While we await the results of the presidential election which will have major repercussions for the LGBTQ community, it does look like a record-breaking number of LGBTQ candidates won at the ballot box on election night. These ten LGBTQ women of color’s victories are part of 2020s rainbow wave.
Judge, Texas 346th District Court
Paty Baca leads a busy life in El Paso, where she was born and raised by parents who were both born in Chihuahua, Mexico. She’s an Assistant District Attorney and has two young children with her partner. Her twenty years of experience as an attorney and ADA has focused on domestic violence, sexual assault, and child abuse.
Kansas State Representative, District 86
A member of the Chickasaw Nation, Stephanie Byers not only became the first out transgender person ever elected to the Kansas State House last night, but also the first out trans person of color ever elected to any state legislature in the country. After recently retiring from a nearly 30-year career as a teacher in Wichita Public Schools, Byers will embark on a new path when she takes office.
U.S. Representative, Kansas
A first-generation college student who was raised by a single mother, Representative Sharice Davids won re-election last night. When she was first elected in 2018, she became one of the two first Native American women to serve in the U.S. Congress.
Colorado State Representative, District 8
Representative Leslie Herod became the first LGBTQ Black person to be elected to Colorado’s House of Representatives in 2016, and last night she won her re-election. Her work over the last four years has included multiple bills on criminal justice reform.
Georgia State Senator, District 41
Episcopal priest Kim Jackson became the first openly LGBTQ person elected to the Georgia State Senate last night, adding to the small number of openly LGBTQ Black women state senators across the country. Mayor Annise Parker, President & CEO of LGBTQ Victory Fund, said: “Kim shattered a lavender ceiling and is paving the way for a state government that is more representative of the people it serves.”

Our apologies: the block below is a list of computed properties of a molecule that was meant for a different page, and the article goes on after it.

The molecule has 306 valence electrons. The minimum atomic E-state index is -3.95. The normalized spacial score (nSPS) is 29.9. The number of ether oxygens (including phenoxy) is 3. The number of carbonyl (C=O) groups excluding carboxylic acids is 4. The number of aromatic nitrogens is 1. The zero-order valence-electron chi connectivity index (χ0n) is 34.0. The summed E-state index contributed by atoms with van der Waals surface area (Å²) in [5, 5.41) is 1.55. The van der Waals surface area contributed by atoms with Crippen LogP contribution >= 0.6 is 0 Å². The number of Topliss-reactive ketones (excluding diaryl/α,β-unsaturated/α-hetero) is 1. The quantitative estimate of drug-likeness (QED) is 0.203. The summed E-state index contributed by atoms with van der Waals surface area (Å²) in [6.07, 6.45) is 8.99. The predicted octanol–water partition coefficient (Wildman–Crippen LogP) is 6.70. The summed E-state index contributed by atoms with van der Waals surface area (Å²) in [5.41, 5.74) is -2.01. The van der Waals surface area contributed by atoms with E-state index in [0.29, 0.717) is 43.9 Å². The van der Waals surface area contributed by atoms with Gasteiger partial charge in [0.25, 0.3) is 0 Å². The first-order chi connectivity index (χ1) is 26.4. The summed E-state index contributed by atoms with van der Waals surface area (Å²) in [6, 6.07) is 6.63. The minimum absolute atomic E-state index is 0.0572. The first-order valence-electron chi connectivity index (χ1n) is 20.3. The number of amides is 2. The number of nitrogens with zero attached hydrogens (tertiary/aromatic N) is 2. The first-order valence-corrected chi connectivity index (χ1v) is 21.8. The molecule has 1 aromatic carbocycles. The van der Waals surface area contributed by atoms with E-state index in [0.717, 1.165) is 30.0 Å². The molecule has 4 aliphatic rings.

Rhode Island State Senator, District 6
Raised in the South, Tiara Mack moved to Providence in 2012 to attend Brown University and stayed. The 26-year-old defeated a 15-year incumbent in the September primary. Mack told Ballotpedia, “When I was younger, I never thought someone like me, a Black queer woman, could have a seat at the table. Now I believe we can bring the table home to us.”
Delaware State Senator, District 13
While Delaware’s Sarah McBride is making headlines for her election as the first trans state senator last night, Marie Pinkney also became the first Black lesbian to be elected to the Delaware State Senate. Pinkney is a social worker who fostered a teen mom and her young son for many years.
Florida State Representative, District 70
After winning her competitive August primary, which cleared her way for an easy victory last night, Michele Rayner-Goolsby tweeted: “Y’all. It just hit me. I’m the first openly Black queer women ever elected in Florida-at any level. Our team was led by a Black woman. It was anchored by women and women of color. We won because we defined ourselves for ourselves. Brb- I’m crying now.”
Arkansas Justice of the Peace, Washington County District 12
Evelyn Rios Stafford is the first trans person to hold elected office in Arkansas history. She is an Emmy Award winning former journalist and has served on the board of the Transgender Law Center for five years.
Washington Supreme Court Justice, Position 6
Justice G. Helen Whitener was installed to the Washington State Supreme Court in April, but needed to win on the ballot last night to keep her new position—and she did. She is the first Black LGBTQ judge in the state of Washington.